Canis ISSN: 2398-2942

Salivary gland: neoplasia

Contributor(s): Rosa Ragni

Introduction

  • Unusual - adenocarcinoma most common type.
  • Signs:
    EitherFirm discrete enlargement of one of major salivary glands/occasionally with associated mucocele.
    OrDiffuse thickened infiltration of oral mucosa developing from one of the minor glands.
  • Diagnosis: histopathology.
  • Treatment: surgical resection if possible.
  • Prognosis: guarded, risk of metastasis and local recurrence. In addition, adjacent neurovascular structures may be damaged.

Pathogenesis

Etiology

Pathophysiology

  • Usually primary tumors but metastasize to local lymph nodes readily.
  • Distant metastases (lungs/bone) possible.

Timecourse

  • Weeks to months.

Diagnosis

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Treatment

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Outcomes

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Further Reading

Publications

Refereed papers

  • Recent references from PubMed and VetMedResource.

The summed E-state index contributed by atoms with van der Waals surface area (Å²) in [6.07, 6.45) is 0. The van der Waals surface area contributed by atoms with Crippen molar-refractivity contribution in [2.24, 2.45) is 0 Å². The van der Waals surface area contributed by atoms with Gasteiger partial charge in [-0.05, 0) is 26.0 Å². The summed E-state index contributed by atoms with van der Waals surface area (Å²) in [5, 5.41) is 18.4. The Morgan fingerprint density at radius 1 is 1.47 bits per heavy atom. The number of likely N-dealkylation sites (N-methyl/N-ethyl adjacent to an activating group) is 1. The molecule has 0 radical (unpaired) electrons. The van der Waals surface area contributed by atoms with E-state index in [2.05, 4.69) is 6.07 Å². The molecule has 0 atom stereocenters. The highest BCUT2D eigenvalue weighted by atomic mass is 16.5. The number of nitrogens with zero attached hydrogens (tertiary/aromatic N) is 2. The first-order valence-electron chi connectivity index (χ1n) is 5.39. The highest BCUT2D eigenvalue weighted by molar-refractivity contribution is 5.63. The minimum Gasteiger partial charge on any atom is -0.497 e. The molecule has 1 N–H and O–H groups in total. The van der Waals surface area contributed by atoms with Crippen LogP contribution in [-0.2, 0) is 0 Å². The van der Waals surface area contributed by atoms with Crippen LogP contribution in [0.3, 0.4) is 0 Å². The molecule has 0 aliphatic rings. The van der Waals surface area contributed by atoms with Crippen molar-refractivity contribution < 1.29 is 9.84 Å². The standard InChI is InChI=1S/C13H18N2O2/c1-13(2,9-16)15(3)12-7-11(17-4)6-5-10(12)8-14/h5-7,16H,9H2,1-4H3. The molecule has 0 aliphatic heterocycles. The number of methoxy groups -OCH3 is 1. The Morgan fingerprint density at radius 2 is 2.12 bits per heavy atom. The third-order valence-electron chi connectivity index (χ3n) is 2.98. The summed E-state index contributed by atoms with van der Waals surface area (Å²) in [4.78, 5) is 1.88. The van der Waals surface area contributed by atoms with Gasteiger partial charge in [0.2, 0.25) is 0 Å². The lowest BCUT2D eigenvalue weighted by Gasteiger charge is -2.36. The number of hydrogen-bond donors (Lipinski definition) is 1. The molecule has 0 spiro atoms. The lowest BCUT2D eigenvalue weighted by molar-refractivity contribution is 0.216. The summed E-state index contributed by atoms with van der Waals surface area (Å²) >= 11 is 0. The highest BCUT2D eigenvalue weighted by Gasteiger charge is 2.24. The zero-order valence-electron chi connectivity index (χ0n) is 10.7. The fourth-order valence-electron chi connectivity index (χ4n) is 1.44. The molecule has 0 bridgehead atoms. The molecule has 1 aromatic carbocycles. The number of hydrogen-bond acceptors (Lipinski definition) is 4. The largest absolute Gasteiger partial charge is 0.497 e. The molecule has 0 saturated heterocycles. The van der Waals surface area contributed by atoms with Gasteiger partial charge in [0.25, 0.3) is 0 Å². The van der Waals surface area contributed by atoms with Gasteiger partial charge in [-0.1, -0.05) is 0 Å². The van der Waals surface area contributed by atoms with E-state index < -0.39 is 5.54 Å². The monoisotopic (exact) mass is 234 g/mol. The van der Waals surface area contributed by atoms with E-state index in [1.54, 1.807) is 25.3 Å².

• Hammer A et al (2001) Salivary gland neoplasia in the dog and cat: survival times and prognostic factors. JAAHA 37 (5), 478-482 PubMed.
  • Carberry C A, Flander J A, Harvey H J & Ryan A M (1988) Salivary gland tumors in dogs and cats - a literature and case review. JAAHA 24 (5), 561-7 VetMedResource.

Other sources of information

  • Dunning D (2003)Oral cavity: tongue, lips, cheeks, pharynx, and salivary glands.In:Textbook of Small Animal Surgery. 3rd edn. Slatter D (ed), W B Saunders, Philadelphia, pp 553-561.
  • Hedlund C S (2002)Surgery of the oral cavity and oropharynx.In:Small Animal Surgery.2nd edn, T W Fossum (ed), Mosby, St. Louis, pp 274-307.
  • Knecht C D (1998)Salivary glands.In:Current techniques in Small Animal Surgery.4th edn, Bojrab M J (ed), Williams and Wilkins, Baltimore, pp183-186.


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